PRETORIA, Gauteng (AFP) – Almost 26 percent of the South African workforce is now out of work, according to official data released Tuesday, which showed a worsening of the country's already dire labour problems.
The unemployment rate in the second quarter rose to 25.6 percent, from the 25.2 percent rate recorded in the first three months of the year, according to Statistics South Africa.
Around 4.7 million South Africans could not find employment, as lagging growth led to slow job creation.
Africa's largest economy expanded by just 0.9 percent at the beginning of the year, making employers hesitant, said Standard Bank analyst Johannes Khosa.
"It's not necessarily surprising (in) the current weak economic environment that companies are reluctant to expand capacity and employ more people," he said.
Around 100,000 jobs were created between April and June, but that was offset by a growing number of people returning to the job market to look for work.
Some took encouragement that the economy was still able to create 100,000 jobs.
"The domestic economy isn't as weak as had been suggested by the artificially weak GDP numbers in the first quarter," said Laura Campbell from analysis firm Econometrix.
Still, South Africa continues to underperform compared to other fast-growing countries in the region.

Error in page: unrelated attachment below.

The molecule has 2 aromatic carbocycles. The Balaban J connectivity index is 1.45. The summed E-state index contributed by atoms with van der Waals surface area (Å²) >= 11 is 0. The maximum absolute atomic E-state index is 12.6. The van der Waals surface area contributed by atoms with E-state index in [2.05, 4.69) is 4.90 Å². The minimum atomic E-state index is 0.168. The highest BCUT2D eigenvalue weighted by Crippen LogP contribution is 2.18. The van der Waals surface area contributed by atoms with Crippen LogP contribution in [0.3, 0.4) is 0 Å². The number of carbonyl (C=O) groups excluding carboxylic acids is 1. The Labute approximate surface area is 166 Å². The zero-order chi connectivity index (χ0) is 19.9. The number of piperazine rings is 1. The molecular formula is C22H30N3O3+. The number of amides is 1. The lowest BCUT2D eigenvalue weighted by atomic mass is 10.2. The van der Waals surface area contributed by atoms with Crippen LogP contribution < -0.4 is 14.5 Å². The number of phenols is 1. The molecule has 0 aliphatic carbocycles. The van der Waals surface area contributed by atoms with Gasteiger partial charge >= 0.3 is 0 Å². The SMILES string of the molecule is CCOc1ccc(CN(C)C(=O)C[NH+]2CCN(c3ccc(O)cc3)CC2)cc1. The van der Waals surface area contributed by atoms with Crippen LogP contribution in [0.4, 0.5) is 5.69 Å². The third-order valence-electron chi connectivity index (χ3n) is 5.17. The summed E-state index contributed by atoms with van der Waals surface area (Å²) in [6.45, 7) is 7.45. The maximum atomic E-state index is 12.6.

Labour analyst Daniel Silke laid the blame on the "policy paralysis" of the African National Congress government and its partner trade union Cosatu ahead of general elections next year.
"The unemployment figures reflect the inability of the ANC to clearly define policy and to bring its alliance partners into a concerted effort regarding job creation," he told AFP.
The agriculture sector saw a rise in jobs year-on-year but shed 26,000 posts between April and June, due in part to a new minimum wage that came into force following massive strikes in December and January.
"It's been unaffordable to many farmers," said Campbell.
"This high-percentage wage increase when they don't get commensurate productivity is bound to result in job losses in the sector."
The pressure on families also manifested itself in continued layoffs of domestic workers, a key source of low-skilled employment, said statistician-general Pali Lehohla.
"Given the squeeze that households are feeling right now it may well be that now, there is no more nanny," he said.
Analysts said they do not expect the figures to improve soon, especially while the economy remains exposed to weak growth in its largest trading partners: the EU and China.
"Those don't bode well for the manufacturing and mining sectors," said Khosa.